This is the first in a series of posts documenting my first year as a foreign, comparative, and international law (FCIL) librarian. I started in this newly-created role at the UCI Law Library in July 2017. The aim of this series is to document my year in the hope of inspiring aspiring FCIL librarians to join the field (and hopefully not scaring them away!) by discussing one librarian’s experience entering the field.

i_law_books_1I have officially been an FCIL librarian for nearly four months.  Diving in headfirst as a new FCIL librarian, and the first FCIL librarian at the UCI Law Library, I keep discovering how much more I want to learn and do in this position. This first post will cover some of the first major things I’ve done in this position as I become aware of everything I have to learn and start to bring my vision for the FCIL librarian role to life.

Before starting this position, I took advantage of opportunities to familiarize myself with FCIL research. In my prior role at the UCI Law Library, I took on a number of research projects requested by faculty on FCIL topics. I also joined groups where FCIL librarians congregate, such as FCIL-SIS and Int-Law, to start hearing the buzz from librarians worldwide. As time permitted, I also spent some time with background resources such as GlobaLex, Foreign Law Guide, ASIL ERG, law school created FCIL research guides, and books on FCIL research. All of this helped me prepare for my new role, but I knew I was only scratching the surface.

Just after my appointment as an FCIL librarian, I attended the 2017 AALL Annual Meeting in Austin, Texas. I attended every FCIL-related meeting or session I could find to kick start my entry into the field. Meeting FCIL librarians across the country, hearing about their work, and attending FCIL-focused sessions was a fantastic, whirlwind orientation. I learned about their experience teaching FCIL research, creating guides and reviews of FCIL resources, selecting resources, promoting the FCIL librarian community, and other endeavors. I left the conference further inspired to implement my vision for FCIL librarianship at the UCI Law Library. i_law_books_2

As soon as I returned from the conference, I put my inspiration to work. This fall semester, UCI Law welcomed the inaugural class of its L.L.M program. The program focuses on American Law and is designed primarily for lawyers trained outside United States. In anticipation of their arrival, I created a new research guide for international L.L.M. students. Along with a primer on legal research tools, the research guide provides an outline of key library services for students and information on materials developed specifically for international L.L.M. students. I then used this guide as part of a library orientation for the new students, which included discussion of the use and culture of law libraries at law schools in the United States.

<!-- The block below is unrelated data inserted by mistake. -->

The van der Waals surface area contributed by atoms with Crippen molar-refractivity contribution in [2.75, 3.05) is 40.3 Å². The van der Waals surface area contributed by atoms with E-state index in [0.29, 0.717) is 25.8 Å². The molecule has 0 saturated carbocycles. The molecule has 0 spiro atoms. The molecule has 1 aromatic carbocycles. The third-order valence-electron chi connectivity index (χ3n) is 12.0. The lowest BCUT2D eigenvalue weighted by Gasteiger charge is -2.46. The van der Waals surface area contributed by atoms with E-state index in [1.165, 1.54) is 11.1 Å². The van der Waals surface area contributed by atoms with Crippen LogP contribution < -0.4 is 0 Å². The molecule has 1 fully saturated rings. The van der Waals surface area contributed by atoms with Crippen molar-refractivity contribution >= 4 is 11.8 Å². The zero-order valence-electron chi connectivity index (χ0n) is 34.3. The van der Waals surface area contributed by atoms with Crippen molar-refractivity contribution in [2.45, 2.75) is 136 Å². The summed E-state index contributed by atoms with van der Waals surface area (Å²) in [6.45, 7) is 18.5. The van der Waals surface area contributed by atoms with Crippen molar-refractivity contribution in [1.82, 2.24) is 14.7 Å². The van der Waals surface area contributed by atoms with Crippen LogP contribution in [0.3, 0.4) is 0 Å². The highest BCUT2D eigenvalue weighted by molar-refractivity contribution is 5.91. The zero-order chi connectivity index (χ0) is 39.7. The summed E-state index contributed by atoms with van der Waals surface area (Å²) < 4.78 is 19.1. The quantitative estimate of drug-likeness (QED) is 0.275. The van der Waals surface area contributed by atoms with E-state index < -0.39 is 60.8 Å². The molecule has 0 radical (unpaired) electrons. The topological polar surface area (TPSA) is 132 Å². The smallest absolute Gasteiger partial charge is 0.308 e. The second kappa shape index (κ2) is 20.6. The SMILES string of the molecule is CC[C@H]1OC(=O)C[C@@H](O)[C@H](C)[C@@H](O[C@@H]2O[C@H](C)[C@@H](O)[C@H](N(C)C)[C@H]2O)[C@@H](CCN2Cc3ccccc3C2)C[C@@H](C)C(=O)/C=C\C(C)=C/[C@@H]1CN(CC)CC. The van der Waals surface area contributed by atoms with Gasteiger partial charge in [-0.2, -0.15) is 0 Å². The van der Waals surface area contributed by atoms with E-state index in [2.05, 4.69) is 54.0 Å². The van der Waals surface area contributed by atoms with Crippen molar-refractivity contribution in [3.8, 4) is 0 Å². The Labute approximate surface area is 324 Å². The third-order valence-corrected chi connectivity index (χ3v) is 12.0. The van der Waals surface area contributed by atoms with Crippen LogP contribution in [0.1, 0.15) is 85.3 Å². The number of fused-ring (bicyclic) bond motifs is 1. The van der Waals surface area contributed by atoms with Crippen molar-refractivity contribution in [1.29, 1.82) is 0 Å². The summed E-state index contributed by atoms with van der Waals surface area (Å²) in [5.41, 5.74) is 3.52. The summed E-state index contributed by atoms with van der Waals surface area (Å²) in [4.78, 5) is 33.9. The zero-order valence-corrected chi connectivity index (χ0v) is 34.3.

I also started working with the law school’s Jessup International Law Moot Court team. My first step over the summer was to work with the team’s faculty advisor and the library’s head of collection development to ensure Jessup students would have access to foundational international law treatises and texts. At the beginning of the fall semester, the Jessup team requested a training on relevant legal research techniques. This was an exciting opportunity for me to dive into teaching public international law research. Preparing for this training afforded me time to become more familiar with a variety of print and online resources. This work informed my updates to the Jessup research guide. I very much enjoyed meeting with the Jessup team and look forward to working with Jessup students more this year and in the years to come.

I’m excited by the opportunities that already arose to use and grow the library’s FCIL services and for the future opportunities to develop this position. By the time this post is published, I’ll be in the midst of my first IALL Annual Course hosted this year in Atlanta, Georgia. I can’t wait to see what new inspiration this conference will bring!

Teaching Foreign & International Legal Research — From the Beginning

By Beau Steenken

First, allow me to start with a brief disclaimer: though I will be contributing regularly to DipLawMatic Dialogues on the topic of teaching FCIL research, I have taught a course on the subject exactly one time. In fall of 2014, I read an LRSQ article by Cassie DuBay about specialized legal research (SLR) courses and how they represent an improvement over offering just the traditional Advanced Legal Research (ALR).[1] The article got me to thinking about proposing an FCIL-themed course, and the following spring our faculty voted to shift research instruction at the University of Kentucky College of Law (UK Law) to an ALR-SLR rotation, with ALR to be followed by three distinct SLRs, so that we have an upper-level research course offered each semester. My Foreign & International Legal Research course was the first SLR to be offered at UK Law in the Fall 2016 Semester. I will teach it again in Fall of 2018.

Because I am relatively new to teaching FCIL research, and because my class, being new, is still fairly fresh in my mind, I thought I would use my first blog post to go over the steps I took in creating the course. After all, teaching FCIL differs enough from 1L research that it requires a lot of preparatory work before you even get to the teaching part.